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Old 12-29-2000, 08:38 AM   #28
Location: Los Angeles
Join Date: Nov 2000
Posts: 59
It looks as though you may be misunderstanding the entire issue.
It has nothing to do with humiliation. Who mentioned such a thing but you?
If someone feels humiliated from being held accountable, then they are as well
missing the point of being held accountable. No one can humiliate someone who
does not feel guilty about their actions.
A point: If you have a good friend who clearly is treading down the wrong path,
would you say something to your friend even though he/she may be offended and
stop being your friend? I submit to you that this is one of the very pillars of
friendship. It is one of the most uncomfortable things a friend can do, which is to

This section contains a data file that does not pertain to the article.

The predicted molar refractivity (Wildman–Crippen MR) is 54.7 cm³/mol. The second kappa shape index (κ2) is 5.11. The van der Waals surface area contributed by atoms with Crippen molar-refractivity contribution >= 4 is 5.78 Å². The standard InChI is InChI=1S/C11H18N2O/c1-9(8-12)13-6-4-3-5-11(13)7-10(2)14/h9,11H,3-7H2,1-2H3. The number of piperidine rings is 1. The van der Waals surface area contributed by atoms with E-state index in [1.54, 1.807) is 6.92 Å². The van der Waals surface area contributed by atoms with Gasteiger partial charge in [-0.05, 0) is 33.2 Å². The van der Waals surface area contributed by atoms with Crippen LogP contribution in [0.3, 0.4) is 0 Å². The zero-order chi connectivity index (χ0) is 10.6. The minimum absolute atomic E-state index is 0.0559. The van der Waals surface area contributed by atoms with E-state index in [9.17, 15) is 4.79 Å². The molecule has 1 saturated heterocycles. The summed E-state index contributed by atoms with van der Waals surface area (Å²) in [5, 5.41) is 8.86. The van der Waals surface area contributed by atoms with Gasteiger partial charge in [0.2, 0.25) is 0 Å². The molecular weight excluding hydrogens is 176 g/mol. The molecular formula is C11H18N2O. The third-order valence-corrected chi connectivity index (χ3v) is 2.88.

keep a friend accountable for their own actions.
In my view, to do anything less is to have sold your friend out completely.

*With respect to being late:
Of course there are exceptions, i.e., a job that runs late or a schedule issue. These
types of issues can be addressed and accommodated by the Sensei. In those
cases, the student is not really "late" but just has an altered schedule that the
Sensei is aware of. But this is not what I was referring to. I speak of student who
are habitually late, and offers one lame excuse after another. Again, the issue is
not really about being late, but what is BEHIND the action of being late. This is
what accountability addresses. I don't think being denied participation in a class
for habitual lateness is treating someone like a child. It is done every day. What
would happen if you showed up late for work each day? You indeed one day
would be "sent home" -For good. Point is, don't blame the person holding you
accountable for his/her actions. look inward so see the problem.
In friendship,

-When two blades cross points,
There's no need to withdraw.
The master swordsman
Is like the lotus blooming in the fire.
Such a person has inside of them
A heaven soaring spirit.
- Tozan Ryokan
4th verse on the 5 ranks
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